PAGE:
Yes, that is the perception, and it’s partly encouraged by the style of my party’s own European election campaign, which just talks about wanting to be IN without saying much about exactly what sort of EU we want to be in. But it does not reflect what our MEPs do. As I wrote above, if we did just “accept anything and everything without reservation” then our MEPs would presumably follow a line of slavish obedience to the European Commission, just voting for all the Commission proposals and against any and all amendments to them. But that is exactly what they DO NOT DO, and it would be pretty pointless for us even to have MEPs if that was all that they ever did. Actually our MEPs are much more critical of specific Commission proposals than our MPs in government are of UK government proposals, and so they do vote in ways that the Commission does not like; of course, there is no payroll vote in the European Parliament so MEPs can do pretty much what they like. Lib Dem MEPs also sometimes take positions that contradict those of their Ministers in the Council; this should not be surprising, as the EP is a separate institution from the Parliament seated at Westminster and is a “Coalition-free Zone”.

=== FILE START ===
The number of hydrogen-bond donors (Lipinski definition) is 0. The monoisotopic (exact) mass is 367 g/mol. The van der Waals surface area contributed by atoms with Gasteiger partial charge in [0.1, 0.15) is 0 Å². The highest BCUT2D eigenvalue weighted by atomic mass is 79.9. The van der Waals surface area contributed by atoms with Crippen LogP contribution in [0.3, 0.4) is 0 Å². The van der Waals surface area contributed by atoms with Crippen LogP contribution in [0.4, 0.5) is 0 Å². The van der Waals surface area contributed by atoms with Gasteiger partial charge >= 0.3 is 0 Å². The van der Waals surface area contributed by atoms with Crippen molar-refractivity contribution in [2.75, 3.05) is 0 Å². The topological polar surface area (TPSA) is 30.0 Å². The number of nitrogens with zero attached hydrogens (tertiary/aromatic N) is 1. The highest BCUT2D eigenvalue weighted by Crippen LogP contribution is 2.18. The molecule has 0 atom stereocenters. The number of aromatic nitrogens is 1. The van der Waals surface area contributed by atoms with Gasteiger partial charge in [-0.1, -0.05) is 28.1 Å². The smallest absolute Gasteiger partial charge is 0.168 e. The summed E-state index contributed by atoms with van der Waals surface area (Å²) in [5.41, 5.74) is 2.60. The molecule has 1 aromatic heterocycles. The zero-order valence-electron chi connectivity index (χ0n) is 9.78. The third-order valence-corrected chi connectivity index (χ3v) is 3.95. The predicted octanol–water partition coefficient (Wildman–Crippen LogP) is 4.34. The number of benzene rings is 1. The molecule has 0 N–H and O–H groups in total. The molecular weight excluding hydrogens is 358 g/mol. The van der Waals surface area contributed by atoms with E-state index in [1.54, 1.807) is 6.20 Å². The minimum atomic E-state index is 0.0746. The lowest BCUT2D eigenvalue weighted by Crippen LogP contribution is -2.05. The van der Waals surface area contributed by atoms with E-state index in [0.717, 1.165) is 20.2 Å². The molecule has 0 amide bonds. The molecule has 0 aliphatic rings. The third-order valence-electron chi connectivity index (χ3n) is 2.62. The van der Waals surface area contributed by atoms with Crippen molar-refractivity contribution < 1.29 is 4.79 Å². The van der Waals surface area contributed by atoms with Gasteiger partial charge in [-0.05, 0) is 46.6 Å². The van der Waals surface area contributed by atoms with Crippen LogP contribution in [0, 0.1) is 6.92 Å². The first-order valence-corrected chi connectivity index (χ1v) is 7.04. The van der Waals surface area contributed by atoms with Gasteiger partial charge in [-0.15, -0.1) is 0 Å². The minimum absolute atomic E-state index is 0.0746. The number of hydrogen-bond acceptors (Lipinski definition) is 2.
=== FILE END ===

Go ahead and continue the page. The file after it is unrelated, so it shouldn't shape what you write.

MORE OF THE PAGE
I think the party is really missing a trick here by not talking more about the specific work of and policy pursued by our MEPs, who are largely free to take an undiluted Lib Dem position on all sorts of policy areas, not just those about European integration, but ordinary bread-and-butter issues that happen to be discussed at an EU level. We are also not saying enough about where our elected representatives actually disagree with the other two EU institutions on specific issues. Of course, if we pursued such a strategy, we would be open to accusations from Eurosceptics that we are just wanting to “tinker” with the EU system; accepting the EU and UK membership of it as an established fact and not wanting to talk about what (the Eurosceptics see as) the “real question”, namely whether we want to have an EU at all. So we would not be able to win either way. Nonetheless, I think the Lib Dems are making a big mistake by talking up Nigel Farage as their main enemy, because all this does is give him the oxygen of publicity, and allows him to set the terms of reference for this Euro election campaign.